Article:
As every developer knows, maintaining software and fixing software bugs are difficult and extremely time-consuming. Researchers have proposed automated patch generation techniques to help developers fix software bugs. However, it is very hard to ensure that automatically generated patches reflect the intent of developers. This project aims to efficiently generate high-quality program patches.
Fix2Fit & VulnFix are techniques that generate patches by combining test generation and patch generation. Existing repair techniques take a test suite as correctness criterion, which may lead to overfitting patches, where the patched programs pass given tests but still fail on tests outside them. Fix2Fit/VulnFix alleviates the overfitting problem via an intelligent test generation to filter out overfitting patches. Fix2Fit/VulnFix provides greater confidence about the correctness of our suggested patches.
ExtractFix presents a repair method that fixes program vulnerabilities based on semantic reasoning. Given a vulnerability as evidenced by an exploit, ExtractFix extracts a constraint representing the vulnerability. The extracted constraint then serves as a proof obligation that our synthesized patch should satisfy. Semantic reasoning in terms of the extracted constraint ensures generated patches completely fix the vulnerabilities.
F1X presents a repair method which fixes program bugs efficiently. In its core, F1X proposes a partition-based exploration strategy to efficiently explore the candidate search space. F1X generates more repairs and finds repairs faster compared with state-of-the-art techniques.
During program development or maintenance, developers usually perform some repetitive code edits, such as boilerplate code edits (e.g., equality comparisons or constructors), code refactorings (e.g., rename class, extract method), and quick fixes (e.g., fix possible NullReferenceException). To automate these edits, tool builders implement code transformations that manipulate the Abstract Syntax Tree (AST) of the user’s code to produce the desired code edit. The aim of this project is to automatically synthesize high-quality program transformation rules using examples of code edits.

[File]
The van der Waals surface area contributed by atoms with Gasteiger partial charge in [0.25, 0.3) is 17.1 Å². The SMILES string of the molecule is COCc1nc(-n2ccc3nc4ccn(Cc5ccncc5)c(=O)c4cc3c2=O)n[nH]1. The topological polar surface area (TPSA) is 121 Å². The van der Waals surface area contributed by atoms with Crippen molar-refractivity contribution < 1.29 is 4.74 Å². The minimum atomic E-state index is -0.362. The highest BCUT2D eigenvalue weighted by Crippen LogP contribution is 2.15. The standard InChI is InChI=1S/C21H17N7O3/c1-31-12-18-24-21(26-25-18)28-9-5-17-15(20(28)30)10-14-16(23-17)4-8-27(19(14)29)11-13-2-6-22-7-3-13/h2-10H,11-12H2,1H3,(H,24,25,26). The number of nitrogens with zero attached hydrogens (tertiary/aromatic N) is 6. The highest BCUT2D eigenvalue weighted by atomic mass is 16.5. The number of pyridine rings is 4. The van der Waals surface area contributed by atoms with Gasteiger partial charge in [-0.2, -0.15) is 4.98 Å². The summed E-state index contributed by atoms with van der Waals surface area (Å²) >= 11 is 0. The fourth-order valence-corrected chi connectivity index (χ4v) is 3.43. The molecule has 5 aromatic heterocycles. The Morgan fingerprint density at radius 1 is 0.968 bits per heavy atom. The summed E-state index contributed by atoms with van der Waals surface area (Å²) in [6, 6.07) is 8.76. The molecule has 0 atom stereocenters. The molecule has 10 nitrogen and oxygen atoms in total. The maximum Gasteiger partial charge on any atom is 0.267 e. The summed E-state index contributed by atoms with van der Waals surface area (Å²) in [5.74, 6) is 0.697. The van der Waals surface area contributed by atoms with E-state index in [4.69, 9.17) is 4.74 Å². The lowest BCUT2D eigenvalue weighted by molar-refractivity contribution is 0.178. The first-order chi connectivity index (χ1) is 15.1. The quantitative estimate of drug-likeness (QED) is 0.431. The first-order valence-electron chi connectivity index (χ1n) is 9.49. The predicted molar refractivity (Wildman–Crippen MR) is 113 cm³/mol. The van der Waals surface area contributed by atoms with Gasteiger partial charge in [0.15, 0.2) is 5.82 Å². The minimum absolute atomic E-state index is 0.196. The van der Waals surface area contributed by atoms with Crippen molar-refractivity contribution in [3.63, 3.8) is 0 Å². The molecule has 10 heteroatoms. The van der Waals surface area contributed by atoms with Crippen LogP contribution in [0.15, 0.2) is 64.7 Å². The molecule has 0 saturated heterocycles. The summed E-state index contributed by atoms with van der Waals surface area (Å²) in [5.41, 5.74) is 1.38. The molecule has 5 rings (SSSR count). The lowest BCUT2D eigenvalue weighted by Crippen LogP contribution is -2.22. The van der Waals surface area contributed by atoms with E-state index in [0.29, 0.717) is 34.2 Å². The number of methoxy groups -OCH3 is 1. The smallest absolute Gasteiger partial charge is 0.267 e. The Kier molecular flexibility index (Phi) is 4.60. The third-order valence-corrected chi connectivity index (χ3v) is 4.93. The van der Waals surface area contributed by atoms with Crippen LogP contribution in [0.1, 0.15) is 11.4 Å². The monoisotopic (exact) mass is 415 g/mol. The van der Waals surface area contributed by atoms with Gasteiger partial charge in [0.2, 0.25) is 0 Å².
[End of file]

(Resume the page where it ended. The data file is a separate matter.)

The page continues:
Semi-supervised synthesis is a technique that can automatically synthesize high-quality program transformation rules. Different from traditional techniques that synthesis rule from concrete edits that are instances of the general transformation, our approach also exploits access to additional inputs (program subtrees) that are marked as positive or negative depending on whether the transformation applies on those inputs. This feature enables us to be vastly more effective in successfully predicting edits with significantly lesser amounts of past edit data.
FixMorph is a technique that performs automated patch backporting in Linux. The Linux Kernel developers often fix Kernel bugs by introducing a patch into the mainline version of the Linux kernel source tree. However, the patch should also be “backported” to one or more of these older kernel versions. FixMorph synthesizes a transformation rule according to the patch from the mainline version and automatically backports the patch to old stable versions by applying the learned rules.
Due to poor interpretability, large number of parameters, huge data requirements, and poor reliability, AI model, as the core of intelligent software systems, suffers from poor reusability, high testing overhead, and high security risks in development, testing, and deployment. AI models are considered as "Software 2.0". We target the above problems from the perspective of software engineering. we aim to apply software engineering techniques/notions to AI model engineering to improve the models' usability and robustness.
CNNSpliter & SeaM are techniques that re-engineer a trained DNN model to improve its reusability and security. Specifically, given a target problem and a trained model, CNNSpliter/SeaM searches for the model’s weights that are relevant to the target problem. The re-engineered model that only retains the relevant weights is then reused to solve the target problem, which could reduce the reuse overhead and vulnerability inheritance rate.
Sensei is a technique that re-purposes software testing methods, specifically mutation-based fuzzing, to augment the training data of DNNs, with the objective of enhancing their robustness. Sensei casts the DNN data augmentation problem as an optimization problem. It uses genetic search to generate the most suitable variant of input data to use for training the DNN. Sensei improves the robust accuracy of the DNN, compared to the state of the art, by up to 11.9% and 5.5% on average.